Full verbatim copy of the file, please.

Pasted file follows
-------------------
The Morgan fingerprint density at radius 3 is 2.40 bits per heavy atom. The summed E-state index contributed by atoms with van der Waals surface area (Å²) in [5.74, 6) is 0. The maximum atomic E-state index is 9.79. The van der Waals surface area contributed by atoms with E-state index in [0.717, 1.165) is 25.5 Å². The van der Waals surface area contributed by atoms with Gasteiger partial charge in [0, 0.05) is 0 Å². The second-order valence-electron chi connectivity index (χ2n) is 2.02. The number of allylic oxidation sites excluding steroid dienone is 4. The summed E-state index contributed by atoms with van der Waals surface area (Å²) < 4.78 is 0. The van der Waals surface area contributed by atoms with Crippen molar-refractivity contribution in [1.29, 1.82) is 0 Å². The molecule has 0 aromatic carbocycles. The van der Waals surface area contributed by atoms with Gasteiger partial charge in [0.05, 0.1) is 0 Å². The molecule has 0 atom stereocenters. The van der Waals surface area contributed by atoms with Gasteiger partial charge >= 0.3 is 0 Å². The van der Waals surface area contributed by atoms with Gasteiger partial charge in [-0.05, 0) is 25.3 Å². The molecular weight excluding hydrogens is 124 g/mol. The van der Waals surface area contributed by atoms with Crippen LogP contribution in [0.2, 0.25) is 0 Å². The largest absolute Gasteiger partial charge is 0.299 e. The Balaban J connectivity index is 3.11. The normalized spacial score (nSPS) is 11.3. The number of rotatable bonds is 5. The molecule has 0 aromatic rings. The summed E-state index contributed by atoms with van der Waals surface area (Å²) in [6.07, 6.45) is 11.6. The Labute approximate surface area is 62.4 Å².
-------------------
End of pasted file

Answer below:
The Morgan fingerprint density at radius 3 is 2.40 bits per heavy atom. The summed E-state index contributed by atoms with van der Waals surface area (Å²) in [5.74, 6) is 0. The maximum atomic E-state index is 9.79. The van der Waals surface area contributed by atoms with E-state index in [0.717, 1.165) is 25.5 Å². The van der Waals surface area contributed by atoms with Gasteiger partial charge in [0, 0.05) is 0 Å². The second-order valence-electron chi connectivity index (χ2n) is 2.02. The number of allylic oxidation sites excluding steroid dienone is 4. The summed E-state index contributed by atoms with van der Waals surface area (Å²) < 4.78 is 0. The van der Waals surface area contributed by atoms with Crippen molar-refractivity contribution in [1.29, 1.82) is 0 Å². The molecule has 0 aromatic carbocycles. The van der Waals surface area contributed by atoms with Gasteiger partial charge in [0.05, 0.1) is 0 Å². The molecule has 0 atom stereocenters. The van der Waals surface area contributed by atoms with Gasteiger partial charge >= 0.3 is 0 Å². The van der Waals surface area contributed by atoms with Gasteiger partial charge in [-0.05, 0) is 25.3 Å². The molecular weight excluding hydrogens is 124 g/mol. The van der Waals surface area contributed by atoms with Crippen LogP contribution in [0.2, 0.25) is 0 Å². The largest absolute Gasteiger partial charge is 0.299 e. The Balaban J connectivity index is 3.11. The normalized spacial score (nSPS) is 11.3. The number of rotatable bonds is 5. The molecule has 0 aromatic rings. The summed E-state index contributed by atoms with van der Waals surface area (Å²) in [6.07, 6.45) is 11.6. The Labute approximate surface area is 62.4 Å².